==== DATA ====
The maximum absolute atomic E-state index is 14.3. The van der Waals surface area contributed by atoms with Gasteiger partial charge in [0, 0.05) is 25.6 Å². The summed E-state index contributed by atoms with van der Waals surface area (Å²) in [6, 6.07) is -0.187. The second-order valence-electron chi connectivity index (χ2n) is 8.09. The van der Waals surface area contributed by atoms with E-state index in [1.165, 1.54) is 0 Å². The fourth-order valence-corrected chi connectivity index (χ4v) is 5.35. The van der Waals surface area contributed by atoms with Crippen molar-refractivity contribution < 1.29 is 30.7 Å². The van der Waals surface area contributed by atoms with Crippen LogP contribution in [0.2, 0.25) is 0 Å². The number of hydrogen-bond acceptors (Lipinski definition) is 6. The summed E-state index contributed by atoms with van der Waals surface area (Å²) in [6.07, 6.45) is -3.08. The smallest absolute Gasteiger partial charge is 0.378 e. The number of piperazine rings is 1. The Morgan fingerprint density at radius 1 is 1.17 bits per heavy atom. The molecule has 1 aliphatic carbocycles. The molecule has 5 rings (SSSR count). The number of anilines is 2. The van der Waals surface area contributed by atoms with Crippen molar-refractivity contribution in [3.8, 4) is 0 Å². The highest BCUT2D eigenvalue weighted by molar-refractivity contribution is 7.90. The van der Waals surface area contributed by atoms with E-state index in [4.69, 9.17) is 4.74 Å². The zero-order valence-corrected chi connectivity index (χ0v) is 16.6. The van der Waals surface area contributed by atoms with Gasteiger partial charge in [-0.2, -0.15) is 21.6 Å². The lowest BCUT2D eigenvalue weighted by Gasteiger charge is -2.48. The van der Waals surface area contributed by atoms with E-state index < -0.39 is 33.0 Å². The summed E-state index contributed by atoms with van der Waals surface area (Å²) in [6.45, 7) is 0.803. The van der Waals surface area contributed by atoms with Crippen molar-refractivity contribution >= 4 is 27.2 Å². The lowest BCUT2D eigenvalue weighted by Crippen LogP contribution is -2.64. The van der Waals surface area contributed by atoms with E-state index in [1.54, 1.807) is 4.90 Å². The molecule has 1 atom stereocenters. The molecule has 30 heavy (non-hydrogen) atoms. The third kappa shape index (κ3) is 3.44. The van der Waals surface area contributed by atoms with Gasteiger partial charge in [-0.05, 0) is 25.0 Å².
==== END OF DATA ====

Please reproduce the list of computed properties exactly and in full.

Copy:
The maximum absolute atomic E-state index is 14.3. The van der Waals surface area contributed by atoms with Gasteiger partial charge in [0, 0.05) is 25.6 Å². The summed E-state index contributed by atoms with van der Waals surface area (Å²) in [6, 6.07) is -0.187. The second-order valence-electron chi connectivity index (χ2n) is 8.09. The van der Waals surface area contributed by atoms with E-state index in [1.165, 1.54) is 0 Å². The fourth-order valence-corrected chi connectivity index (χ4v) is 5.35. The van der Waals surface area contributed by atoms with Crippen molar-refractivity contribution < 1.29 is 30.7 Å². The van der Waals surface area contributed by atoms with Crippen LogP contribution in [0.2, 0.25) is 0 Å². The number of hydrogen-bond acceptors (Lipinski definition) is 6. The summed E-state index contributed by atoms with van der Waals surface area (Å²) in [6.07, 6.45) is -3.08. The smallest absolute Gasteiger partial charge is 0.378 e. The number of piperazine rings is 1. The Morgan fingerprint density at radius 1 is 1.17 bits per heavy atom. The molecule has 1 aliphatic carbocycles. The molecule has 5 rings (SSSR count). The number of anilines is 2. The van der Waals surface area contributed by atoms with Crippen molar-refractivity contribution in [3.8, 4) is 0 Å². The highest BCUT2D eigenvalue weighted by molar-refractivity contribution is 7.90. The van der Waals surface area contributed by atoms with E-state index in [4.69, 9.17) is 4.74 Å². The zero-order valence-corrected chi connectivity index (χ0v) is 16.6. The van der Waals surface area contributed by atoms with Gasteiger partial charge in [-0.2, -0.15) is 21.6 Å². The lowest BCUT2D eigenvalue weighted by Gasteiger charge is -2.48. The van der Waals surface area contributed by atoms with E-state index < -0.39 is 33.0 Å². The summed E-state index contributed by atoms with van der Waals surface area (Å²) in [6.45, 7) is 0.803. The van der Waals surface area contributed by atoms with Crippen molar-refractivity contribution >= 4 is 27.2 Å². The lowest BCUT2D eigenvalue weighted by Crippen LogP contribution is -2.64. The van der Waals surface area contributed by atoms with E-state index in [1.54, 1.807) is 4.90 Å². The molecule has 1 atom stereocenters. The molecule has 30 heavy (non-hydrogen) atoms. The third kappa shape index (κ3) is 3.44. The van der Waals surface area contributed by atoms with Gasteiger partial charge in [-0.05, 0) is 25.0 Å².